Jack Ma’s Ant Group Co. is set to raise about $34.5 billion through initial public offerings in Shanghai and Hong Kong, a blockbuster listing that will rank as the biggest IPO ever and make it one of the most valuable finance firms on the planet. The fintech giant will have a market value of $315 billion even before exercising its greenshoe option, based on filings Monday. The IPO is attracting interest from some of the world’s biggest money managers, and sparking a frenzy among individual investors in China clamoring for a piece of the sale. In the preliminary price consultation of its Shanghai IPO, institutional investors subscribed for over 76 billion shares, or over 284 times of the initial offline offering tranche, according to Ant’s Shanghai offering announcement. “This was the first time such a big listing, the largest in human history, was priced outside New York City,” billionaire founder Ma told the Bund Summit in Shanghai Saturday. “We wouldn’t have dared to think about it five years, or even three years ago.” Such demand puts the much-anticipated IPO on track to surpass Saudi Aramco’s $29 billion sale last year. Ant priced its Shanghai stock at 68.8 yuan ($10.27) apiece and its Hong Kong shares at HK$80 ($10.32) each. The company may raise another $5.17 billion if it exercises its greenshoe options.
Time is very short’ Britain says as EU’s Barnier heads to London
Britain said on Monday that time was very short to bridge the significant remaining gaps on key issues in talks with the European Union, as EU chief negotiator Michel Barnier heads to London to continue negotiations. The United Kingdom left the European Union in January but the two sides are trying to clinch a deal that would govern nearly a trillion dollars in annual trade before a transition period of informal membership ends on Dec. 31. After a brief hiatus when London walked away from the negotiating table, both sides are now meeting daily to try to find common ground. At stake is the smooth flow of cross-border trade as well as the harder-to-quantify damage that a chaotic exit would do to areas such as security information sharing and research and development cooperation. “There is … much work to be done if we’re going to bridge what are the significant gaps that remain between our positions in the most difficult areas and time is very short,” Johnson’s spokesman said.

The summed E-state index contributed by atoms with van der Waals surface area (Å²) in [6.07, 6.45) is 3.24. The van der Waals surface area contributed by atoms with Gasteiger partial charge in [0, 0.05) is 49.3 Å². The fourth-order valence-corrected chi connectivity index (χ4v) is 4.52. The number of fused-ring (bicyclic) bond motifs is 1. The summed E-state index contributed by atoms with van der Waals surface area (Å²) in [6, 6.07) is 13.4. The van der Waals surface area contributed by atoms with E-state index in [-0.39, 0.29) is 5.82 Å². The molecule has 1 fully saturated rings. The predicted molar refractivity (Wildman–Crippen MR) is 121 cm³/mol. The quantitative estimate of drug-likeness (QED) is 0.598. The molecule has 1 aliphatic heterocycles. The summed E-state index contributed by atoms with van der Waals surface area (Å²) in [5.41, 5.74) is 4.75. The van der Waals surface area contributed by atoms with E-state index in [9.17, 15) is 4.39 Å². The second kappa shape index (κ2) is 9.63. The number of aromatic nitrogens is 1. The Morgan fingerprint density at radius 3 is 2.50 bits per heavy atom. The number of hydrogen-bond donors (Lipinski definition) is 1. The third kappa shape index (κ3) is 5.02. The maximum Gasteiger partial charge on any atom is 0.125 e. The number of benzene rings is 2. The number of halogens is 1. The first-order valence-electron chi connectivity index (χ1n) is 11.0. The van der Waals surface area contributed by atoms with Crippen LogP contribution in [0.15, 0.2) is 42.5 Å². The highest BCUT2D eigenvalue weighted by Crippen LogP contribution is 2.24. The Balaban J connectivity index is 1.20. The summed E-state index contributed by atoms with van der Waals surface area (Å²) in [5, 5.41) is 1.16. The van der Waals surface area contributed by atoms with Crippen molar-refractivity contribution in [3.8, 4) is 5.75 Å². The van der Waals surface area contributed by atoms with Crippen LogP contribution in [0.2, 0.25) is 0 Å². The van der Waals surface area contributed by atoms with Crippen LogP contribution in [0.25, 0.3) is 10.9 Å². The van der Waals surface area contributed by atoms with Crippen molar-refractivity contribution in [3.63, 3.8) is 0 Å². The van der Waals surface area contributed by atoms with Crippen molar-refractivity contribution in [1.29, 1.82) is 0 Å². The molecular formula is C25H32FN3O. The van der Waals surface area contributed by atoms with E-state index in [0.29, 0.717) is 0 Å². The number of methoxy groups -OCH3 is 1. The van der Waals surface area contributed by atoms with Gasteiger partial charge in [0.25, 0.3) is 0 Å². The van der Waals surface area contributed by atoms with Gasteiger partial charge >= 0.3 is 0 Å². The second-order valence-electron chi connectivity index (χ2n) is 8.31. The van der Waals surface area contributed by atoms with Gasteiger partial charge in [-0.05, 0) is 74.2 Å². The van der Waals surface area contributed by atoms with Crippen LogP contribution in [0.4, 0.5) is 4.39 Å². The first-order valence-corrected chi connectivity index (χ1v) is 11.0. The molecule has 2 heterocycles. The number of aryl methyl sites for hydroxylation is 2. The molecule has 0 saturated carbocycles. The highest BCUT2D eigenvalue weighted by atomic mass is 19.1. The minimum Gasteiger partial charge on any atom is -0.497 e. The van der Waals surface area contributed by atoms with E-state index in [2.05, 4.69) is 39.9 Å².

U.S. issues fresh Iran-related sanctions targeting state oil sector
The United States on Monday imposed fresh Iran-related sanctions targeting the Islamic Republic’s oil sector, including the Iranian Ministry of Petroleum, in Washington’s latest move to increase pressure on Tehran. The U.S. Treasury Department in a statement said it was slapping sanctions on key actors in Iran’s oil sector for supporting the Quds Force, the elite foreign paramilitary and espionage arm of the Islamic Revolutionary Guard Corps. “The regime in Iran uses the petroleum sector to fund the destabilizing activities of the IRGC-QF,” Treasury Secretary Steven Mnuchin said in the statement. The minister of petroleum, the National Iranian Oil Company (NIOC) and National Iranian Tanker Company were also blacklisted alongside other individuals and entities in Washington’s move on Monday, which freezes any U.S. assets of those blacklisted and generally bars Americans from dealing with them.
U.S. appeals WTO ruling on its multi-billion tariffs on China